After giving numerous presentations throughout the years at SCIP annual conventions and chapter meetings on the legal and ethical aspects of CI, I decided to give a slightly different presentation at SCIP’s 2009 convention which I titled “Is The CI Industry Obsessed With Ethics?”  The opening sentence of the presentation’s description:


Ethics remains a matter of serious concern for all CI professionals and often creates distress and acrimonious debate within the CI industry.  But should this be?  Is the CI industry overly concerned with ethics or is what CI professionals do itself ethical? 

I gave this presentation to show that of all the information gathering professions, the CI industry is the most conservative in its information collection techniques yet at the same time the most preoccupied and scrutinized about law and ethics.  I explained how this developed and its implications.

I began this e-mail by stating that Competitive Intelligence is not an inherently legally risky profession.  In my 1998 The Rules Have Not Changed article I wrote that “Cl practitioners who are properly trained and abide by SClP's Code of Ethics should not run afoul of trade secret law or the EEA. This is because the appropriate legal standards have been instilled in the CI profession in the decade that SCIP has been in existence. Again, from personal experience I know many CI professionals who ‘are doing everything right’ from a legal perspective but cannot explain why this is so in legal terms.”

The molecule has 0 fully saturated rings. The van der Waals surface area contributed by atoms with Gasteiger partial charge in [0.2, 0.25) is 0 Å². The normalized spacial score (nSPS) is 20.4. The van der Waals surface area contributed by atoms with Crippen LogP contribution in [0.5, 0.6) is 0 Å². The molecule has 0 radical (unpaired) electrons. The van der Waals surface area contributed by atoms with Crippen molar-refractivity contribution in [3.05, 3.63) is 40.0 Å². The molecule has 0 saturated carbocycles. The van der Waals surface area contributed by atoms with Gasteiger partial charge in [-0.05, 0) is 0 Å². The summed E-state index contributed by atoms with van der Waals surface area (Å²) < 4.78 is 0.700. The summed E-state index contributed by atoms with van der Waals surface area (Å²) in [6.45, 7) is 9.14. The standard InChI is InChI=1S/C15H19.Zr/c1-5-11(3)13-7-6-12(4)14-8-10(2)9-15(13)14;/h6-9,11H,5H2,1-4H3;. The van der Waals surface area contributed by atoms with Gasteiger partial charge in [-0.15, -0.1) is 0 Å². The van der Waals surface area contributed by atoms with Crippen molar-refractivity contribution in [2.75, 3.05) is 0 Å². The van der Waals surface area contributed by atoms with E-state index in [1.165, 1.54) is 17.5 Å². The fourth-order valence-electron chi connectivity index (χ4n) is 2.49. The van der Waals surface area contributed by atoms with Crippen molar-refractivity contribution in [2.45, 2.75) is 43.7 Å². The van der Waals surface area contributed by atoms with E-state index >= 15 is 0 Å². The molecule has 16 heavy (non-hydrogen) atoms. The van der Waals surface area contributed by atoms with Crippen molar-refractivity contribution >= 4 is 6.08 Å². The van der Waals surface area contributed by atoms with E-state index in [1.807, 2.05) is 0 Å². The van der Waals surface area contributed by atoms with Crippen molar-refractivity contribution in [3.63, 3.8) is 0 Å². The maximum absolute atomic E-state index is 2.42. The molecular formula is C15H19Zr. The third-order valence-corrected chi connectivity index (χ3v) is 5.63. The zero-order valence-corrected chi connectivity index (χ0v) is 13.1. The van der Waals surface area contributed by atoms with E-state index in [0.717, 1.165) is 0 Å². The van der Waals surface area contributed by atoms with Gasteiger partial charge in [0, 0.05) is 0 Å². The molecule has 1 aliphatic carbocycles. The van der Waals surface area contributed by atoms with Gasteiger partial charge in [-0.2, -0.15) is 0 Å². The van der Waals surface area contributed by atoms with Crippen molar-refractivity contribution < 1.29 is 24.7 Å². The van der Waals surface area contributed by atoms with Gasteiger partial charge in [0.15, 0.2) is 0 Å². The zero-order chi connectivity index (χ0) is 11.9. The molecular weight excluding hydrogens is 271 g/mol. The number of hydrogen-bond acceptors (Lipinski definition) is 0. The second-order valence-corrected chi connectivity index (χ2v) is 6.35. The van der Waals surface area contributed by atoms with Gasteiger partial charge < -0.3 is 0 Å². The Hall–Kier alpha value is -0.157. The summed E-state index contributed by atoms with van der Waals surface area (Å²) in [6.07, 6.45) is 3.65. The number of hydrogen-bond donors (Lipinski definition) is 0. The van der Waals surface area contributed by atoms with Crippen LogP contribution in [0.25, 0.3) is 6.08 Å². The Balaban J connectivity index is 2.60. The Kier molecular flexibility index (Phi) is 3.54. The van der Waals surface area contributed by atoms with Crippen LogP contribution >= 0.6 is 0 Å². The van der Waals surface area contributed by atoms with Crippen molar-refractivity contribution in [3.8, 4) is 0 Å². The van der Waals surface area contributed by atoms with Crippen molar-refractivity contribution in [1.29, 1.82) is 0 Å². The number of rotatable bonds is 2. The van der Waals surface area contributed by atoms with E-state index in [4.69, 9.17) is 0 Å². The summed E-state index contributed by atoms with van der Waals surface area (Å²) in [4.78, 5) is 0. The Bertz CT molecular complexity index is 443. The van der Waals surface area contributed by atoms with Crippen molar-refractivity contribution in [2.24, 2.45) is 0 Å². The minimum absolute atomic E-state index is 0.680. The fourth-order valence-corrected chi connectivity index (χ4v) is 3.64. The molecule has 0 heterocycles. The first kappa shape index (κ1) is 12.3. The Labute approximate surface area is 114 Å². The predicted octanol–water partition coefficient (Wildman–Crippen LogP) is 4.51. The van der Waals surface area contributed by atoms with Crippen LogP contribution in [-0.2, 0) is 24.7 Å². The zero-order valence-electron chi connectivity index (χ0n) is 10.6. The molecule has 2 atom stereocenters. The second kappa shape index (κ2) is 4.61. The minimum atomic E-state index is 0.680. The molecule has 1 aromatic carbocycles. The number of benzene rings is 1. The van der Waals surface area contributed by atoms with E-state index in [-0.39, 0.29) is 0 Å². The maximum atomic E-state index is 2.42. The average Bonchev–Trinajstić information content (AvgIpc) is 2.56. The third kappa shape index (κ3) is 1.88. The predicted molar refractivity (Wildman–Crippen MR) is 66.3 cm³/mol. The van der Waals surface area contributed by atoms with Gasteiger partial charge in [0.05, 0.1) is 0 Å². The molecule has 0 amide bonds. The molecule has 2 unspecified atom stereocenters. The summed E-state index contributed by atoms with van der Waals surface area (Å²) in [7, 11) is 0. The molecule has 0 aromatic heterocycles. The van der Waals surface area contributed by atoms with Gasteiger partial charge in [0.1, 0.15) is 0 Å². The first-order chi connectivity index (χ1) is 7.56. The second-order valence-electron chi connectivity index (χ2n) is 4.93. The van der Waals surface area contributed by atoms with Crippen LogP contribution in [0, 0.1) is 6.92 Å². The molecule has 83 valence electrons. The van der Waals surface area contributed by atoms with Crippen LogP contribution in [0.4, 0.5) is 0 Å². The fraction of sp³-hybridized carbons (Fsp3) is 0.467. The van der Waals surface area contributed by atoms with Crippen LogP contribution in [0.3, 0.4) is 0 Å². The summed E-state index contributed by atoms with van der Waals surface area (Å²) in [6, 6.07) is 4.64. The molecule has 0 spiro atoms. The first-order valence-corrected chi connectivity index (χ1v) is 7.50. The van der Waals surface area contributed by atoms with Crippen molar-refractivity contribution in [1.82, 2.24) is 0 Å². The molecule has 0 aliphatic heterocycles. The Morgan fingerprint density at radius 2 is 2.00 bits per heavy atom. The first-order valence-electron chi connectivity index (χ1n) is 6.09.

This remains true today.  I concluded my 1998 article with the following: “Finally, I encourage those who disagree with any part of my analysis to critique or challenge it in writing.”  To date no one has and my challenge still stands.


Richard Horowitz

Richard Horowitz & Associates

Attorneys at Law

450 Seventh Avenue, 9th Floor

New York, NY  10123

Tel: (212) 829-8196

Fax: (212) 813-3214


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Where I would be allowed to examine "a slightly different presentation at SCIP’s 2009 convention which" Richard Horowitz "titled Is The CI Industry Obsessed With Ethics?"?
Ask SCIP if they taped the 2009 presentations.

Richard Horowitz
For example, does the word "deception" [1 [U] the act of deceiving 2 [C] something that deceives; a trick (Longman Interactive American Dictionary ©Addison Wesley Longman 1997)] appear in your presentation "Is The CI Industry Obsessed With Ethics?"? Because it appears in § 1832. Theft of trade secrets ["steals, or without authorization appropriates, takes, carries away, or conceals, or by fraud, artifice, or deception obtains such information" ( )]. Is the CI industry really obsessed with that word? Should therefore the technique of gathering information like that ( ) acceptable in police investigations be also acceptable in Competitive Intelligence work?